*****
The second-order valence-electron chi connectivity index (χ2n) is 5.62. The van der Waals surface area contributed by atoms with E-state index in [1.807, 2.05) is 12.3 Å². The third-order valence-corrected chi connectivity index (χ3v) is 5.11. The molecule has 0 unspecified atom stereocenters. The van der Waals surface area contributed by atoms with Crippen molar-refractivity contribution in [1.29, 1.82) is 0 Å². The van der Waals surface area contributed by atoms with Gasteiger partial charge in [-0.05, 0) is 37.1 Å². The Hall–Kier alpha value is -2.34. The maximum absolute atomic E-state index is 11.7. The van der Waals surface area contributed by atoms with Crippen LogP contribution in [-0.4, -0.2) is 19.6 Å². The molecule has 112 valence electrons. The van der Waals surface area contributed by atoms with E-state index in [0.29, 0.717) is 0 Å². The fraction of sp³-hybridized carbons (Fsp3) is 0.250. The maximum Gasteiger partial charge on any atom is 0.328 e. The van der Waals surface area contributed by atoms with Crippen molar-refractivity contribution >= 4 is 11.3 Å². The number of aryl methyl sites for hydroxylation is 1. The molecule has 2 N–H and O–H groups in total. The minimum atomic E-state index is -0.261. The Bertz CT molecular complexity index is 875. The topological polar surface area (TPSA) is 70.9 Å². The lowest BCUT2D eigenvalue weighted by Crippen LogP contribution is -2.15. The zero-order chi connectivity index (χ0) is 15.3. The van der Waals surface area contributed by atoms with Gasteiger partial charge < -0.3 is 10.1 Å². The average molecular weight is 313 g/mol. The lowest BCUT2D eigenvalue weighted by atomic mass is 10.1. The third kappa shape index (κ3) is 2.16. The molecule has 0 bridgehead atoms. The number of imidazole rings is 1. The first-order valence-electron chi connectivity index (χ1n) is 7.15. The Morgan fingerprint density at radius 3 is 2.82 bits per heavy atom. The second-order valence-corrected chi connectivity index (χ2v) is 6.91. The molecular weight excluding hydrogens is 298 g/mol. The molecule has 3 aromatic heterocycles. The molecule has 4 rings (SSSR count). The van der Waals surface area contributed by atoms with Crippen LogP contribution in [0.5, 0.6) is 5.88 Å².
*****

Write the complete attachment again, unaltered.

The second-order valence-electron chi connectivity index (χ2n) is 5.62. The van der Waals surface area contributed by atoms with E-state index in [1.807, 2.05) is 12.3 Å². The third-order valence-corrected chi connectivity index (χ3v) is 5.11. The molecule has 0 unspecified atom stereocenters. The van der Waals surface area contributed by atoms with Crippen molar-refractivity contribution in [1.29, 1.82) is 0 Å². The van der Waals surface area contributed by atoms with Gasteiger partial charge in [-0.05, 0) is 37.1 Å². The Hall–Kier alpha value is -2.34. The maximum absolute atomic E-state index is 11.7. The van der Waals surface area contributed by atoms with Crippen LogP contribution in [-0.4, -0.2) is 19.6 Å². The molecule has 112 valence electrons. The van der Waals surface area contributed by atoms with E-state index in [0.29, 0.717) is 0 Å². The fraction of sp³-hybridized carbons (Fsp3) is 0.250. The maximum Gasteiger partial charge on any atom is 0.328 e. The van der Waals surface area contributed by atoms with Crippen molar-refractivity contribution >= 4 is 11.3 Å². The number of aryl methyl sites for hydroxylation is 1. The molecule has 2 N–H and O–H groups in total. The minimum atomic E-state index is -0.261. The Bertz CT molecular complexity index is 875. The topological polar surface area (TPSA) is 70.9 Å². The lowest BCUT2D eigenvalue weighted by Crippen LogP contribution is -2.15. The zero-order chi connectivity index (χ0) is 15.3. The van der Waals surface area contributed by atoms with Gasteiger partial charge < -0.3 is 10.1 Å². The average molecular weight is 313 g/mol. The lowest BCUT2D eigenvalue weighted by atomic mass is 10.1. The third kappa shape index (κ3) is 2.16. The molecule has 0 bridgehead atoms. The number of imidazole rings is 1. The first-order valence-electron chi connectivity index (χ1n) is 7.15. The Morgan fingerprint density at radius 3 is 2.82 bits per heavy atom. The second-order valence-corrected chi connectivity index (χ2v) is 6.91. The molecular weight excluding hydrogens is 298 g/mol. The molecule has 3 aromatic heterocycles. The molecule has 4 rings (SSSR count). The van der Waals surface area contributed by atoms with Crippen LogP contribution in [0.5, 0.6) is 5.88 Å².